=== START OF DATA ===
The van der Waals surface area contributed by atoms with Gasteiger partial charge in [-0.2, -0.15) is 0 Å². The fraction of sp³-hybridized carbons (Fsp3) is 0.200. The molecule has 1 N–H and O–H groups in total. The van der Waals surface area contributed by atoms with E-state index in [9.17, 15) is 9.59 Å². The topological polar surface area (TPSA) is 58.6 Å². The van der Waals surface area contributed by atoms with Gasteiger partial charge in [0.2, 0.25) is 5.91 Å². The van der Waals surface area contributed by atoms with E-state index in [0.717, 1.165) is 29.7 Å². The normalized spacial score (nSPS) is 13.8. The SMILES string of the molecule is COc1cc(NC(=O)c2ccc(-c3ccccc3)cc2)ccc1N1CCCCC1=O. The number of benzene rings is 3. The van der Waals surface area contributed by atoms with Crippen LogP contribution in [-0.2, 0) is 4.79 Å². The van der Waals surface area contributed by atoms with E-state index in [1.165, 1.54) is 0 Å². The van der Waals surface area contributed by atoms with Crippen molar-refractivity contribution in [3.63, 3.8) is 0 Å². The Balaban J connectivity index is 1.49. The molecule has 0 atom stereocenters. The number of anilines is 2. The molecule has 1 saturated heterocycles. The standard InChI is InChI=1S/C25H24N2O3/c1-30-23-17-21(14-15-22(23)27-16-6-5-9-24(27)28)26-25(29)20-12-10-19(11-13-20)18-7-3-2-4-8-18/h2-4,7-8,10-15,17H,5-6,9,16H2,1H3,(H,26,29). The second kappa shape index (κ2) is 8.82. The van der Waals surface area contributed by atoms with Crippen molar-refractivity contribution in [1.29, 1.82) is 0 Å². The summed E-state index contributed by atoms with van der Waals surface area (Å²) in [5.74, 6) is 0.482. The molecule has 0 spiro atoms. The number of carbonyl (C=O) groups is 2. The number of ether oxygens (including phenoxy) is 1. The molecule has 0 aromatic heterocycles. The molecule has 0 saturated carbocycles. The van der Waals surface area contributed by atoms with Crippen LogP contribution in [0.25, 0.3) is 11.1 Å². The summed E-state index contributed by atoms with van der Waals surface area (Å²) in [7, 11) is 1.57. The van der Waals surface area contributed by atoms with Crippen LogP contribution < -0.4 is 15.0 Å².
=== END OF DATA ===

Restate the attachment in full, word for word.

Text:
The van der Waals surface area contributed by atoms with Gasteiger partial charge in [-0.2, -0.15) is 0 Å². The fraction of sp³-hybridized carbons (Fsp3) is 0.200. The molecule has 1 N–H and O–H groups in total. The van der Waals surface area contributed by atoms with E-state index in [9.17, 15) is 9.59 Å². The topological polar surface area (TPSA) is 58.6 Å². The van der Waals surface area contributed by atoms with Gasteiger partial charge in [0.2, 0.25) is 5.91 Å². The van der Waals surface area contributed by atoms with E-state index in [0.717, 1.165) is 29.7 Å². The normalized spacial score (nSPS) is 13.8. The SMILES string of the molecule is COc1cc(NC(=O)c2ccc(-c3ccccc3)cc2)ccc1N1CCCCC1=O. The number of benzene rings is 3. The van der Waals surface area contributed by atoms with Crippen LogP contribution in [-0.2, 0) is 4.79 Å². The van der Waals surface area contributed by atoms with E-state index in [1.165, 1.54) is 0 Å². The van der Waals surface area contributed by atoms with Crippen molar-refractivity contribution in [3.63, 3.8) is 0 Å². The Balaban J connectivity index is 1.49. The molecule has 0 atom stereocenters. The number of anilines is 2. The molecule has 1 saturated heterocycles. The standard InChI is InChI=1S/C25H24N2O3/c1-30-23-17-21(14-15-22(23)27-16-6-5-9-24(27)28)26-25(29)20-12-10-19(11-13-20)18-7-3-2-4-8-18/h2-4,7-8,10-15,17H,5-6,9,16H2,1H3,(H,26,29). The second kappa shape index (κ2) is 8.82. The van der Waals surface area contributed by atoms with Crippen molar-refractivity contribution in [1.29, 1.82) is 0 Å². The summed E-state index contributed by atoms with van der Waals surface area (Å²) in [5.74, 6) is 0.482. The molecule has 0 spiro atoms. The number of carbonyl (C=O) groups is 2. The number of ether oxygens (including phenoxy) is 1. The molecule has 0 aromatic heterocycles. The molecule has 0 saturated carbocycles. The van der Waals surface area contributed by atoms with Crippen LogP contribution in [0.25, 0.3) is 11.1 Å². The summed E-state index contributed by atoms with van der Waals surface area (Å²) in [7, 11) is 1.57. The van der Waals surface area contributed by atoms with Crippen LogP contribution < -0.4 is 15.0 Å².